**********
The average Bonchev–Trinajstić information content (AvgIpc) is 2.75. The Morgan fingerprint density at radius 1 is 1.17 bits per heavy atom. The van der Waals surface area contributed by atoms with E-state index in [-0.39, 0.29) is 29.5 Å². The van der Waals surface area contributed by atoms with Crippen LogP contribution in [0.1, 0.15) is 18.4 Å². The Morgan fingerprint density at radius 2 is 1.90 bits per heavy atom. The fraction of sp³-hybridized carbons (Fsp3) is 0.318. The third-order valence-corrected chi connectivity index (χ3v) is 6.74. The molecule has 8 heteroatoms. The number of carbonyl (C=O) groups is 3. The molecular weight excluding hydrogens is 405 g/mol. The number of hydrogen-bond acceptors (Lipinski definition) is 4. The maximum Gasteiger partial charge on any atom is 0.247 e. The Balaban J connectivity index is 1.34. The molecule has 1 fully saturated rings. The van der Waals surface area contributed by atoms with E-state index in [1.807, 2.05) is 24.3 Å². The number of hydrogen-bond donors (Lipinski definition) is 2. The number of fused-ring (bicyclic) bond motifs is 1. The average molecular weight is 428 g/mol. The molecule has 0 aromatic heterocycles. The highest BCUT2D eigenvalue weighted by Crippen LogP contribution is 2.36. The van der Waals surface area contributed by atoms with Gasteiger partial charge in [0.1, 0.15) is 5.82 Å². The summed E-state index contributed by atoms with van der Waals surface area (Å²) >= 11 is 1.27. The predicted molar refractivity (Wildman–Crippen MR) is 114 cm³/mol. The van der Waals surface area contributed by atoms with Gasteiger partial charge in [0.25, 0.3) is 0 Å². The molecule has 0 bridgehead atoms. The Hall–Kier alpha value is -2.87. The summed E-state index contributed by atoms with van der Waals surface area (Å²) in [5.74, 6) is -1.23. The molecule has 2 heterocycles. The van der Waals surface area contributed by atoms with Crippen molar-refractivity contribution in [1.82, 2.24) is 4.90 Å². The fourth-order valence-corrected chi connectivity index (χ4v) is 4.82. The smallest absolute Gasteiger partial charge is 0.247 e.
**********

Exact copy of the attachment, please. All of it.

The average Bonchev–Trinajstić information content (AvgIpc) is 2.75. The Morgan fingerprint density at radius 1 is 1.17 bits per heavy atom. The van der Waals surface area contributed by atoms with E-state index in [-0.39, 0.29) is 29.5 Å². The van der Waals surface area contributed by atoms with Crippen LogP contribution in [0.1, 0.15) is 18.4 Å². The Morgan fingerprint density at radius 2 is 1.90 bits per heavy atom. The fraction of sp³-hybridized carbons (Fsp3) is 0.318. The third-order valence-corrected chi connectivity index (χ3v) is 6.74. The molecule has 8 heteroatoms. The number of carbonyl (C=O) groups is 3. The molecular weight excluding hydrogens is 405 g/mol. The number of hydrogen-bond acceptors (Lipinski definition) is 4. The maximum Gasteiger partial charge on any atom is 0.247 e. The Balaban J connectivity index is 1.34. The molecule has 1 fully saturated rings. The van der Waals surface area contributed by atoms with E-state index in [1.807, 2.05) is 24.3 Å². The number of hydrogen-bond donors (Lipinski definition) is 2. The number of fused-ring (bicyclic) bond motifs is 1. The average molecular weight is 428 g/mol. The molecule has 0 aromatic heterocycles. The highest BCUT2D eigenvalue weighted by Crippen LogP contribution is 2.36. The van der Waals surface area contributed by atoms with Gasteiger partial charge in [0.1, 0.15) is 5.82 Å². The summed E-state index contributed by atoms with van der Waals surface area (Å²) >= 11 is 1.27. The predicted molar refractivity (Wildman–Crippen MR) is 114 cm³/mol. The van der Waals surface area contributed by atoms with Gasteiger partial charge in [0.25, 0.3) is 0 Å². The molecule has 0 bridgehead atoms. The Hall–Kier alpha value is -2.87. The summed E-state index contributed by atoms with van der Waals surface area (Å²) in [5.74, 6) is -1.23. The molecule has 2 heterocycles. The van der Waals surface area contributed by atoms with Crippen molar-refractivity contribution in [1.82, 2.24) is 4.90 Å². The fourth-order valence-corrected chi connectivity index (χ4v) is 4.82. The smallest absolute Gasteiger partial charge is 0.247 e.